Motivation

Q: We have heard the term 'motivation' a lot in laymen settings, how do educational psychologists understand this term in the context of learning?

The studying of motivation has a long history in psychology, and it is generally agreed that motivation is a theoretical construct that can be used to explain such things as the initiation, direction, intensity, persistence, and quality of goal-directed behavior (Brophy, 2004; Maehr & Meyer, 1997).

This contemporary definition stems from a core classic view of what constitute motivation (Eccles, 1983), which is called the 'expectancy and value' model. It suggests that people will only be motivated when both of the following conditions are fulfilled:

  1. One expects to be able to perform the task successfully (expectancy component)
  2. One sees importance and relevance in engaging in the task (value component)

 

Q: What's the implication of classroom teaching after knowing this model?

From our laymen understanding, it seems that we have placed much emphasis on the value component in explaining students' motivation (e.g. they are not interested, they can't see the relevance...), but we may have overlooked the importance of the expectancy component. It is key that students have to feel BOTH capable and interested in order to be motivated.

Much effort has been made to enhance student's felt relevance and interest in learning (such as the use of cases, video-clips, and discussions), however, if we know it is both expectancy and value that matter to foster motivation, what should be done in relation to the expectancy component? The following are some general strategies we can start with:

  • Design learning and assessment tasks within students’ capacity range, so that students are likely to think that they are capable of overcoming the challenge and at the same time not be bored
  • Encourage students to set specific, reasonable, and attainable goals
  • Provide models of success (your think-aloud while solving problem, or peer who has successfully complete the task to share experience) to heighten a sense of expectancy
  • Provide scaffolds (questions, cues, feedback) for students to complete a task effectively
  • Making healthy attribution statements to foster sense of expectancy

 

Q: Do our students really consider the importance of expectancy in learning? Any real examples?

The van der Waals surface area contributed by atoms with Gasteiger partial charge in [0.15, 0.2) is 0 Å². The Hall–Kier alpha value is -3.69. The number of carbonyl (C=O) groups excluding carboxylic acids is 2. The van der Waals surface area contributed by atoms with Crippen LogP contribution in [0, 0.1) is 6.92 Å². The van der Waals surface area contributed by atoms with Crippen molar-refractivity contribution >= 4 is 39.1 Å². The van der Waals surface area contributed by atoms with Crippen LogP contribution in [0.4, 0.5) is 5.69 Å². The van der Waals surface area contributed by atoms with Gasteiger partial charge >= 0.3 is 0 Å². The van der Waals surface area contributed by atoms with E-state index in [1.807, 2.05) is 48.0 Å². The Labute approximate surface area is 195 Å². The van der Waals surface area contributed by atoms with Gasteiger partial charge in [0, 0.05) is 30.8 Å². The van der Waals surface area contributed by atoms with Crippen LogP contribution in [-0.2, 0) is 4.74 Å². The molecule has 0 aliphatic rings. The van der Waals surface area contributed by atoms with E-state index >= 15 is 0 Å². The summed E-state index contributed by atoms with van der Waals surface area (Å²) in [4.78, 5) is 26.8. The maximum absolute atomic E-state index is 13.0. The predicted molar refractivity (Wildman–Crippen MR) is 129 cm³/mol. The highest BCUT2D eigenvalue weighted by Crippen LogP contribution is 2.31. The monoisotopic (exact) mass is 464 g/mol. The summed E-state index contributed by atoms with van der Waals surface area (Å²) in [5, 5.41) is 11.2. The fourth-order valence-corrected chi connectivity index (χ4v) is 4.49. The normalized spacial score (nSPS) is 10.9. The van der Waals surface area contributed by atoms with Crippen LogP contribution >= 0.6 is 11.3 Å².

The following are two excerpts drawn from focus group interviews with associate degree students, examining their motivation level during study in relation to articulation opportunities. These two excerpts elucidate the importance of expectancy very vividly, which we tend to overlook.

  • “I get a little bit discouraged and not as motivated as before because I can see that the chance <to get into university> is rare…for those who compete with me are really good…the competition is too fierce.” (Arts Students Yr.1 , Associate Degree Students, 2003)
  • “There seems to be a vicious cycle. Some of my classmates tried to work hard at the very beginning. But when they know that the chance to get an articulation opportunity is slim, they think it’s a waste of time, or they are discontented and discouraged, so they slack off, and play during class time, chat…and they skipped lectures…because of these [behavior] the chance [of articulating to a degree programme is even slimmer…then they become more de-motivated…” (Science Students, Yr.1, Associate Degree Students, 2003)

 

Resources

Further Reading
  • Brophy, J. (2004) Motivating Students to Learn, 2nd Edition. Lawrence Erlbaum Associates. London
  • Eccles, J. (1983). Expectancies, values and academic behaviors. In J.T. Spence (Ed.), Achievement and achievement motives (pp. 75-146). San Francisco: Freeman.
  • Maehr. M., & Meyer, H. (1997). Understanding motivation and schooling: Where we’ve been, where we are, and where we need to go. Educational Psychology Review, 9, 371-409.